Its owner and manager — the cheery, chubby Vural Tantekin — turned to the kebab trade only in January, after the city authorities sacked most members of his municipally run theater troupe.

“The reason,” said Mr. Tantekin, during an interview squeezed between kebab orders, “was to stop us from performing in Kurdish.”

For people like Mr. Tantekin, the fate of Diyarbakir’s theater troupe is emblematic of an ongoing assault on Kurdish culture at large.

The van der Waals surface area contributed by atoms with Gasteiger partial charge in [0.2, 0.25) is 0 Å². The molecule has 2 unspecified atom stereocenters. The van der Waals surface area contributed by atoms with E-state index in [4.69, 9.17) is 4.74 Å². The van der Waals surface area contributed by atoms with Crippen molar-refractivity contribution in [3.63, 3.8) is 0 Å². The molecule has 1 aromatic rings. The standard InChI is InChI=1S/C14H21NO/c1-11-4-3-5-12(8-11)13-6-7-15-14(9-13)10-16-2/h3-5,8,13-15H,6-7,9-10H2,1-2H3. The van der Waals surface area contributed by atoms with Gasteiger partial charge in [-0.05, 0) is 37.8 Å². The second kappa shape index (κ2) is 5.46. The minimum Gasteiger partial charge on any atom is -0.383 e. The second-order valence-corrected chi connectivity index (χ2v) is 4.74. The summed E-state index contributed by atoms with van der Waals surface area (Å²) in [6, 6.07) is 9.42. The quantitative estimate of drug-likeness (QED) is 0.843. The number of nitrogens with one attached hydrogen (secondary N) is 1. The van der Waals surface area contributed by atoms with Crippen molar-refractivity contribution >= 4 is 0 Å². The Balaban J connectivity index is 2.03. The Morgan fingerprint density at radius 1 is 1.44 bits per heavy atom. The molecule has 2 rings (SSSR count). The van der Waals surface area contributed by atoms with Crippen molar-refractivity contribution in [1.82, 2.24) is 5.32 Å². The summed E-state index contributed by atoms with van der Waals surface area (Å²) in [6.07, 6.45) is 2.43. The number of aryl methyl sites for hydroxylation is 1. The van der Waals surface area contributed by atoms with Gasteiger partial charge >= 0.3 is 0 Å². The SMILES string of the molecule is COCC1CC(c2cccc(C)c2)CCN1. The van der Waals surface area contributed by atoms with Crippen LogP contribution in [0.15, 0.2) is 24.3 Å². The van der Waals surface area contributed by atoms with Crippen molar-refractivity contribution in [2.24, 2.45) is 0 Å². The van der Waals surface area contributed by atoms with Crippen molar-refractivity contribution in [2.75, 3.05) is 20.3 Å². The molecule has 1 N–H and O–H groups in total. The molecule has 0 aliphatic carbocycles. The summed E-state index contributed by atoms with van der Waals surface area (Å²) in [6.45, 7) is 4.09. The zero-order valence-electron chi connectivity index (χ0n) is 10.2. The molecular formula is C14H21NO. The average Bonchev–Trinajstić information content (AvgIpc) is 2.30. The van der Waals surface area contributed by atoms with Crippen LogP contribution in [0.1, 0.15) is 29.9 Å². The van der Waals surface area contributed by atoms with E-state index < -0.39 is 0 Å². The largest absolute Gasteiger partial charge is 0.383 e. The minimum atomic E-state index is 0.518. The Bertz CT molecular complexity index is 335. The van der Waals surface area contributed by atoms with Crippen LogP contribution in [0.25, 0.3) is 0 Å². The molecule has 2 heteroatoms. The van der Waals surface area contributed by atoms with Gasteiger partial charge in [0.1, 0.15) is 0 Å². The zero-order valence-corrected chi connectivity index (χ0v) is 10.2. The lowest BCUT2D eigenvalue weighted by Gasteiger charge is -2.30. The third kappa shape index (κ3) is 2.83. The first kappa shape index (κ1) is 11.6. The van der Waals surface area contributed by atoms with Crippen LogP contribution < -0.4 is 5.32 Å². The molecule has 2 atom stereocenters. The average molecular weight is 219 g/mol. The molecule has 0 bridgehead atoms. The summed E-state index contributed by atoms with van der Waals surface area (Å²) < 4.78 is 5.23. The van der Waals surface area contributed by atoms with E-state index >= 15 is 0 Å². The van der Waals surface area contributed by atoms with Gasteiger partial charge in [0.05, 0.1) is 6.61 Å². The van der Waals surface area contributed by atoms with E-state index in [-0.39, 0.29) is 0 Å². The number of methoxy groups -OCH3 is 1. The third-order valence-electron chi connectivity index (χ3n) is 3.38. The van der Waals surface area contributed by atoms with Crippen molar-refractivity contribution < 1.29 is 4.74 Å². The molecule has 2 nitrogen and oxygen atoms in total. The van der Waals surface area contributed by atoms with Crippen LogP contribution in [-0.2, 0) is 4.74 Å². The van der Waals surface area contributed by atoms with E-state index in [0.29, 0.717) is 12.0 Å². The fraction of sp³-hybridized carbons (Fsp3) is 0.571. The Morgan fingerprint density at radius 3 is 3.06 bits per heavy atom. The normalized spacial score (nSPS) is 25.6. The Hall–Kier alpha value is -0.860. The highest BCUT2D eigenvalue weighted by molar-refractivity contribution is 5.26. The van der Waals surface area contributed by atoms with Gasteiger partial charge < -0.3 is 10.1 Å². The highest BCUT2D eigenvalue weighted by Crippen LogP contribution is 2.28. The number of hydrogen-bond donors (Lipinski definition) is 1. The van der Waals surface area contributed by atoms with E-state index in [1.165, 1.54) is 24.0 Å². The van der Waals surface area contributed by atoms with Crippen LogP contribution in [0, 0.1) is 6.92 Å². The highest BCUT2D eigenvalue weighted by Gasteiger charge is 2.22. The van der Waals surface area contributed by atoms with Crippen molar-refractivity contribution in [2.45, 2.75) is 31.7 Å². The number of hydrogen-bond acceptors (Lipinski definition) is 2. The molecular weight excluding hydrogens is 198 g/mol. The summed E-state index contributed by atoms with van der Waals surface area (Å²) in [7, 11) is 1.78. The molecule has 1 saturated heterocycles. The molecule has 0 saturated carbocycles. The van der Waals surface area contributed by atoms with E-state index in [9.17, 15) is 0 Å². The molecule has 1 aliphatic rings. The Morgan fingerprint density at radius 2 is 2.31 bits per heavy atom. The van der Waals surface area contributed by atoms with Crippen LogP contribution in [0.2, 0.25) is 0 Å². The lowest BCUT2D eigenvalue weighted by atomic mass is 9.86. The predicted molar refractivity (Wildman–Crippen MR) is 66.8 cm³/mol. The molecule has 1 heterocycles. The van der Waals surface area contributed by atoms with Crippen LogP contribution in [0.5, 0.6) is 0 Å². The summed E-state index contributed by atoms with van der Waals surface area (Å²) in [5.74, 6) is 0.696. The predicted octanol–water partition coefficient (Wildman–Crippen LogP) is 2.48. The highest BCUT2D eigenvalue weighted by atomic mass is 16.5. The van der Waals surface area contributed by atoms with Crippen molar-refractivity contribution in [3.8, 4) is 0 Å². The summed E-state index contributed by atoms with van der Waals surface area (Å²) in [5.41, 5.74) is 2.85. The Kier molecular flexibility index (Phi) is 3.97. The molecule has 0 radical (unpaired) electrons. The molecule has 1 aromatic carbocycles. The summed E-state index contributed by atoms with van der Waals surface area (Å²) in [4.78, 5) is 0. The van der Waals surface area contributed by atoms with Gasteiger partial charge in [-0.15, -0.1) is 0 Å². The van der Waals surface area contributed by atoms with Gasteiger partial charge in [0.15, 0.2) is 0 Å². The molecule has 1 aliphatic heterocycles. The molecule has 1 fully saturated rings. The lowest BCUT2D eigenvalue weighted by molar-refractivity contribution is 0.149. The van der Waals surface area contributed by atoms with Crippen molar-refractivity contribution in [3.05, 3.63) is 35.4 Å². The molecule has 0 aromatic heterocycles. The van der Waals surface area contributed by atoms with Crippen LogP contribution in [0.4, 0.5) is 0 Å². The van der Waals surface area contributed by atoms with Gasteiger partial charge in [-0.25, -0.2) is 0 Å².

Since the founding of the Turkish republic in 1923, which enshrined a monocultural national identity, the country’s sizable Kurdish minority — around 20 percent of the population — has often been banned from expressing its own culture or, at times, from speaking the Kurdish language. [Continue reading…]